Priory Junior School
Catchment Area, Reviews and Key Information

School Guide Rating

Longsands Road
St Neots
PE19 1TF
7 - 11
Community school
4 1 1 2 3 4
Ofsted Inspection
Full Report - All Reports
% pupils meeting the expected standard in reading, writing and mathematics
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School Description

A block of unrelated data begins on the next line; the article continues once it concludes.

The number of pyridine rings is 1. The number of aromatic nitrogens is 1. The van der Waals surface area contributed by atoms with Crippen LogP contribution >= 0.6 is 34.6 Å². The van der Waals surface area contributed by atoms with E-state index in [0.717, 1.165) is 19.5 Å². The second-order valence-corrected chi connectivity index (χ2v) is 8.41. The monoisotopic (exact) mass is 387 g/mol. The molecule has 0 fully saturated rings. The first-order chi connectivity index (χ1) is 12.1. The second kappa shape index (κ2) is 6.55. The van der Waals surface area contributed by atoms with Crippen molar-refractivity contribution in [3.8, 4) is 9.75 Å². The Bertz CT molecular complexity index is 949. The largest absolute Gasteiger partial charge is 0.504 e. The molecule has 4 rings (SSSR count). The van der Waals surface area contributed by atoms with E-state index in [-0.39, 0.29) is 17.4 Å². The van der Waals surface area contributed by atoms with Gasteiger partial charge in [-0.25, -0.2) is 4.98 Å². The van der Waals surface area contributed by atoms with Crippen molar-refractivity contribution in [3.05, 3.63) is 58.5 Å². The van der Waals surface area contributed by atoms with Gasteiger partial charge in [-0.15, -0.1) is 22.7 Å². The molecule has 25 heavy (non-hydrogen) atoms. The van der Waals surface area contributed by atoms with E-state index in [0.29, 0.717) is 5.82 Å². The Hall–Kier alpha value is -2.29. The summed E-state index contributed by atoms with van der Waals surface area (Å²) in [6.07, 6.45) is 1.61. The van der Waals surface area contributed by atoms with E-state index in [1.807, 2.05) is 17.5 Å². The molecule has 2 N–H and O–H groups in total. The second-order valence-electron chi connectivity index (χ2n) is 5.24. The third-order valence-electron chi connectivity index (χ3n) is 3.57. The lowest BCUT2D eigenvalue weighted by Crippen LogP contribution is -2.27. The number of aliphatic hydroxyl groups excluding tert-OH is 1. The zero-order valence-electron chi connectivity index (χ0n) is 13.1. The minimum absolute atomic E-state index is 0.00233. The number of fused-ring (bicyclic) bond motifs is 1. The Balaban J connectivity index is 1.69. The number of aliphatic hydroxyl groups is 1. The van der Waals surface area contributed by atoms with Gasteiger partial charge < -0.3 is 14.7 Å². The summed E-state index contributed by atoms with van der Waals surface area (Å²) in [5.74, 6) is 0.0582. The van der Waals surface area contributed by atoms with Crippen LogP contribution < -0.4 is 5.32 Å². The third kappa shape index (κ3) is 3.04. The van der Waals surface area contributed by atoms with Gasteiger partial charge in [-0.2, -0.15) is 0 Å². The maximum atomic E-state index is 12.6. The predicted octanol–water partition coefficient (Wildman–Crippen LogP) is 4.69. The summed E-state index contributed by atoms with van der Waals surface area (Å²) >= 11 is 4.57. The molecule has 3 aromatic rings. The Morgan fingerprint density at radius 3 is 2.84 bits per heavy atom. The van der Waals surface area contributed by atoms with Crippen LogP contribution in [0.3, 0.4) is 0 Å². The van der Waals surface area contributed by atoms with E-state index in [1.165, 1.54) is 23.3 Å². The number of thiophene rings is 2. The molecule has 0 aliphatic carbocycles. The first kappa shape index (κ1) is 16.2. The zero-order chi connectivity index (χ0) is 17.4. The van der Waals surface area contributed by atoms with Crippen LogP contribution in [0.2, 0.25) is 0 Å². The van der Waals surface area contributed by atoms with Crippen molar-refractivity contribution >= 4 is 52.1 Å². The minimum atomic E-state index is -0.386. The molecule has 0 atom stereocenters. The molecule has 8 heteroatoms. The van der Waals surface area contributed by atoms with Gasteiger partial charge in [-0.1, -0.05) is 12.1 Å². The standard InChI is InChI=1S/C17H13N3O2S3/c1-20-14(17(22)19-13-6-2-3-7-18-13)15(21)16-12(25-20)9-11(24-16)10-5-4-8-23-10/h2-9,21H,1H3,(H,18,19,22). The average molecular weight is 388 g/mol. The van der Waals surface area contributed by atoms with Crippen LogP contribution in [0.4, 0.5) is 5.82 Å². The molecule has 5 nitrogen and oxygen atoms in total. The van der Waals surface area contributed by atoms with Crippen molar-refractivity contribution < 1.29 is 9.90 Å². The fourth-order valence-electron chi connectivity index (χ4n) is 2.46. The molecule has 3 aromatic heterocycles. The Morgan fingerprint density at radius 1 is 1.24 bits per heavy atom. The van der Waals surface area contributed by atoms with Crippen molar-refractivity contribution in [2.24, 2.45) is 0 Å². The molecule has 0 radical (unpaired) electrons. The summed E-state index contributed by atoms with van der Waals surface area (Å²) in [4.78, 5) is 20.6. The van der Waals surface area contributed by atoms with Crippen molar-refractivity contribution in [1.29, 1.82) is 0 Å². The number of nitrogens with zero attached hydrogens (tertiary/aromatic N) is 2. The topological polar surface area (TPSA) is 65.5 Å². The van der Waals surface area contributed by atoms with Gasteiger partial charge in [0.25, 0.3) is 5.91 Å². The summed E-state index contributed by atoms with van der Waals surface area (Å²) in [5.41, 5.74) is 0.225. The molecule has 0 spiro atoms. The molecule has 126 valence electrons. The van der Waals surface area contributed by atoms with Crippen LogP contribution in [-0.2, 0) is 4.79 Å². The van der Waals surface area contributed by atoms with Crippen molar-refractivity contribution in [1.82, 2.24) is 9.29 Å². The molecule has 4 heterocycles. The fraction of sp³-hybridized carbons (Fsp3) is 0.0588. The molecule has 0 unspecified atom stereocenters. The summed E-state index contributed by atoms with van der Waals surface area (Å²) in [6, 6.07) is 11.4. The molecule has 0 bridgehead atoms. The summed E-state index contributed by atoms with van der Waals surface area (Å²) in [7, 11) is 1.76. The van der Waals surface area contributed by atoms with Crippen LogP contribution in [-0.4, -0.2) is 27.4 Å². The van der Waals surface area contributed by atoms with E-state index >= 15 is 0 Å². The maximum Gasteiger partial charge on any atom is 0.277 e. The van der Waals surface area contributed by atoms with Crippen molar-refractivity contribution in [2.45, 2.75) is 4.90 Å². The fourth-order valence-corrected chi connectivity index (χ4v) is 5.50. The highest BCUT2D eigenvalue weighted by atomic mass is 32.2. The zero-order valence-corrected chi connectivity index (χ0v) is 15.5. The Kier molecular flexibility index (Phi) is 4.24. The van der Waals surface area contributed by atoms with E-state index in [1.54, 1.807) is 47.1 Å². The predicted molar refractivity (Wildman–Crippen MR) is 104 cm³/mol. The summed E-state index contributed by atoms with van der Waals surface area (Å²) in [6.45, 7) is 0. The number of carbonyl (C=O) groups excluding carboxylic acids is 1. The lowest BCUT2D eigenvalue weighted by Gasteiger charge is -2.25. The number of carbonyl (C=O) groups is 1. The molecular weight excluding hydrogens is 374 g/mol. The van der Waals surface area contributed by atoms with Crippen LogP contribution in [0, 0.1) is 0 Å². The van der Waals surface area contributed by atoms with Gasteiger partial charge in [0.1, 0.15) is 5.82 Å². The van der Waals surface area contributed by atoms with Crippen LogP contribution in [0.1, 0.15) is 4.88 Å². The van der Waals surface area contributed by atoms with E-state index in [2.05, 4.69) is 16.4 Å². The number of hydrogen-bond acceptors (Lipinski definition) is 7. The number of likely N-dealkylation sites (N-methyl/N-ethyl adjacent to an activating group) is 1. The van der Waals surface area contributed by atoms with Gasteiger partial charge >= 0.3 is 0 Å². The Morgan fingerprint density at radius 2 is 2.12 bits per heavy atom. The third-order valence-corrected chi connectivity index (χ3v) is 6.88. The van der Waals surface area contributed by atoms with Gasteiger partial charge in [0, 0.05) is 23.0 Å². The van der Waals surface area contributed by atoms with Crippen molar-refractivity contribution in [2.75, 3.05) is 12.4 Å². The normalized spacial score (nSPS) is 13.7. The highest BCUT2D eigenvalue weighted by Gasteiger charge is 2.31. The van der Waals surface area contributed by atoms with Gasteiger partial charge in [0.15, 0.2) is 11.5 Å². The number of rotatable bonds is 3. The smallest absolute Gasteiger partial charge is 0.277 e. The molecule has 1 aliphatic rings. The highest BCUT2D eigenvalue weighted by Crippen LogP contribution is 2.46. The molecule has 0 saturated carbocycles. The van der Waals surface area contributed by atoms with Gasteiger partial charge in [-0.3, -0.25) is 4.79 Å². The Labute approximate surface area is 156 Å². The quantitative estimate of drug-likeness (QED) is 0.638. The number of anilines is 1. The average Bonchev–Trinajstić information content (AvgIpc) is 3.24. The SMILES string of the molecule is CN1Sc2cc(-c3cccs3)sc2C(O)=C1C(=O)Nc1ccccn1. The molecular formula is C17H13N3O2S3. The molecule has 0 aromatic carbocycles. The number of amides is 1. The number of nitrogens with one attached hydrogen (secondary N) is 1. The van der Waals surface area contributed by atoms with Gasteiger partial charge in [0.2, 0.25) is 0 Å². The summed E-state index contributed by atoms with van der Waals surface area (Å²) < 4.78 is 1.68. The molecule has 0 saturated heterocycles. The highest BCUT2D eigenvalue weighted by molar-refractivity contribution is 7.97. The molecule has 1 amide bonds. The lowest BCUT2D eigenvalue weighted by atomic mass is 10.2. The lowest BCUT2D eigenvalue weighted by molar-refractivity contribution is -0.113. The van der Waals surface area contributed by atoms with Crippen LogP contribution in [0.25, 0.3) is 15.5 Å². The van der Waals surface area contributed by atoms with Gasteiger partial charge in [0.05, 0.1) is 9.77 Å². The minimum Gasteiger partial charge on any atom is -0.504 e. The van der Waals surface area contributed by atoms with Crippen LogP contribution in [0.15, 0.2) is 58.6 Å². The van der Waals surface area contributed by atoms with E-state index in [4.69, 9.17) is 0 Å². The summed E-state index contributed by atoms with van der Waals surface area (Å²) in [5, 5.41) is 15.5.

The leadership team has maintained the good quality of education in the school since the previous inspection. You and your staff ensure that the classrooms and corridors are vibrant and welcoming. The high-quality displays of pupils’ work, especially their art work and different aspects of writing, are a strength of the school. Your clear plan to ‘be the best you can be’, permeates through the school’s calm and purposeful atmosphere. Since the previous inspection, there have been a number of changes in leadership and teaching staff. New and experienced staff use the professional development opportunities that you provide for them to improve their skills effectively. Leaders are more accountable for their roles and responsibilities and the impact of their work is clearly evident. You have ensured that leaders and teachers have high expectations of pupils’ behaviour, presentation of work and academic achievements. Teaching, learning and assessment are improving, which is enabling all groups of pupils, including disadvantaged and middle-attaining pupils, to make good progress in reading, writing and mathematics throughout the school. Staff morale is high and they are proud to be members of the school. One staff member commented the school has, ‘a calm and supportive atmosphere where everyone is working towards improving progress for the children’. Governors know the school’s strengths and areas for development. They talk knowledgeably about the impact of the school’s actions to improve teaching and learning, and pupils’ outcomes. As a result, you, your leaders and governors have good capacity to further improve the school. Your pupils are very proud of their school. They show respect to each other and to all adults in the school. They behave well in lessons and around the school because of the high standards of behaviour that all staff expect of them. Pupils speak enthusiastically about their interesting learning, exciting educational visits and various sporting opportunities. You are rightly proud of the school’s gold sports award and the success of the recent cross-country running event your staff organised, in which over 70 schools participated. Pupils I spoke with say they feel safe in school and that you provide many opportunities for them to learn about being safe. Year 5 pupils spoke enthusiastically about their recent trip to the fire station to learn about fire safety. Parents are extremely positive about the school. They praised the support your staff provide for pupils who have special educational needs and/or disabilities. Parents particularly appreciate the variety of clubs, the enriched learning opportunities and the ‘Parent Do Days’. The latter enable parents and children to share learning experiences together, for example designing Escher patterns to support the understanding of tessellations. The views of many parents are summed up by one family’s statement, ‘Our children have been given great opportunities whatever their strengths and individual needs, bringing great success and academic achievement during their school-life’. You are building strong professional links with local schools and learning centres to extend the development of leaders’ and teachers’ skills. This is resulting in greater learning opportunities for pupils. We observed your pupils working together with others from local schools, enthusiastically searching for historical artefacts using clues and map-reading skills, to produce a timeline. Additionally, these links are supporting pupils’ smooth transition to your school from the local infant schools and to their secondary destinations at the end of Year 6. Your focus on improving pupils’ writing skills since the previous inspection has been successful, so that writing is now a strength of the school. In 2016, the progress your pupils made at the end of Year 6 was significantly above the national average and a greater proportion reached the higher standard. Pupils’ books and displays show that they have many opportunities to improve their writing skills across the curriculum to deepen their understanding. This includes writing and research about the heart, rainforests and Ancient Egypt. However, there are fewer examples of cross-curricular opportunities to develop pupils’ understanding of mathematical concepts. Currently, you are focusing on improving teaching and learning in mathematics and reading to improve pupils’ progress and raise standards. You have successfully implemented new teaching and learning strategies, including various effective interventions to accelerate the progress pupils make. However, these new approaches have yet to help Year 6 pupils reach higher standards.